It's being called the Great American Solar Eclipse. On Monday, Aug. 21, the moon will cross in front of and completely block the sun along a path that stretches from Oregon to South Carolina.
While many astronomical enthusiasts are trekking to this "path of totality" to see the Continental U.S.'s first total solar eclipse in nearly a century, North Bay residents will see almost a full 80 percent of the sun eclipsed between 9am and noon. Not too shabby.
Got questions? Many will be addressed before the big day, when the Santa Rosa Junior College's planetarium holds a one-night-only show, Eclipse!, on Saturday, Aug. 19. The history, cultural impacts and science behind the celestial event will inform and fascinate.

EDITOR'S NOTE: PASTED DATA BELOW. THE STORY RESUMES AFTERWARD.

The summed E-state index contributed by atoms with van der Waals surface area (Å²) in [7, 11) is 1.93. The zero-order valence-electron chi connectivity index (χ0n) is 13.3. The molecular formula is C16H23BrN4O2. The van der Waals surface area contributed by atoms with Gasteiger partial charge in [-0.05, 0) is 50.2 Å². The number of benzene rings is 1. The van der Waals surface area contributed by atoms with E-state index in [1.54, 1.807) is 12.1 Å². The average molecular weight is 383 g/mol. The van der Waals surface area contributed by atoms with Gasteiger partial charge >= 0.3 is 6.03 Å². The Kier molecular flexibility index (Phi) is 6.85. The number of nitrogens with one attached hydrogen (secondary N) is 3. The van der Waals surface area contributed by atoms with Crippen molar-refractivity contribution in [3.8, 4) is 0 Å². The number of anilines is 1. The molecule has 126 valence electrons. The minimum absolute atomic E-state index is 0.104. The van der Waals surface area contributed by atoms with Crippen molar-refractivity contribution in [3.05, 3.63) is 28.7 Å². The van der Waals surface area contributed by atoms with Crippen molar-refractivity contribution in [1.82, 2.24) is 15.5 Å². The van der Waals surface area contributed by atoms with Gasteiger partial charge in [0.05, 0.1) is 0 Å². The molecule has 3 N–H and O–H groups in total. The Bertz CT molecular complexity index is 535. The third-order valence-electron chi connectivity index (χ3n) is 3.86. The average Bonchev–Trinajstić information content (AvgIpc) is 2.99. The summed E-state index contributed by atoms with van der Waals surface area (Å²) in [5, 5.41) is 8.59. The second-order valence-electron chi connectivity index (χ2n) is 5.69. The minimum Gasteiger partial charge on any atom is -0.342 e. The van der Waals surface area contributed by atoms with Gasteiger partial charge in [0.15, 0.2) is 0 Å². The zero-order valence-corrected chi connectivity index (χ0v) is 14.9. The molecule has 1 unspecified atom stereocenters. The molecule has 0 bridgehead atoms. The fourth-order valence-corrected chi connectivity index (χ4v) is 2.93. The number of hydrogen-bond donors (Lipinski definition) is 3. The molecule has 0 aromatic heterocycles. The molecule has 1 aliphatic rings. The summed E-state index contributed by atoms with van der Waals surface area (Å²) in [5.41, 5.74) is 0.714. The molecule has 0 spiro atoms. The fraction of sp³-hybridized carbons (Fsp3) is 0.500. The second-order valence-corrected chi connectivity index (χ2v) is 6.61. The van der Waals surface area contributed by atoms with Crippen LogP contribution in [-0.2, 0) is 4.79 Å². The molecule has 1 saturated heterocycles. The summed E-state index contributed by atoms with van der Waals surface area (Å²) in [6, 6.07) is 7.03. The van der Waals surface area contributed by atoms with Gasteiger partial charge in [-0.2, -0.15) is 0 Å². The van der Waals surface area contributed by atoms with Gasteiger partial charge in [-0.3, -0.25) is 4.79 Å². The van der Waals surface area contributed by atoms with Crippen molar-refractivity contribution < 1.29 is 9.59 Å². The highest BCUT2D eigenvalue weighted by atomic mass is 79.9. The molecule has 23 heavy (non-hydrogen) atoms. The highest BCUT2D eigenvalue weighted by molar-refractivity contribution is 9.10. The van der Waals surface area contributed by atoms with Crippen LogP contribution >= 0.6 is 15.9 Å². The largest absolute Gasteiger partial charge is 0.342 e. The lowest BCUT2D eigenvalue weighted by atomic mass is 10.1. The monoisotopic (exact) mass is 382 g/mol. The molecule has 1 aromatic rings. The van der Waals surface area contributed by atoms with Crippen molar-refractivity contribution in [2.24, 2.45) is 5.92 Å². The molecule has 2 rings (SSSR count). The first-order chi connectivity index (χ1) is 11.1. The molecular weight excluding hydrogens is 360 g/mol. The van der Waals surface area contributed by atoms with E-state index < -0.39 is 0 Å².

It's not safe to stare at the sun without protection, and regular sunglasses won't cut it. With that in mind, the Sonoma County Library is handing out free eclipse-viewing glasses for safe watching. Supplies are limited, so head to any branch of the library and get your fashionable accessory now.
On Monday, the best spot to watch the eclipse locally will be at the Robert Ferguson Observatory in Sugarloaf Ridge State Park, where filtered telescopes will give an up-close look. RFO, Shutterbug and KSRO also host a free viewing party at downtown Santa Rosa's Courthouse Square. See for yourself!
For details, see Field Trips, adjacent page—or just look up, Monday, Aug. 21, 9am–noon.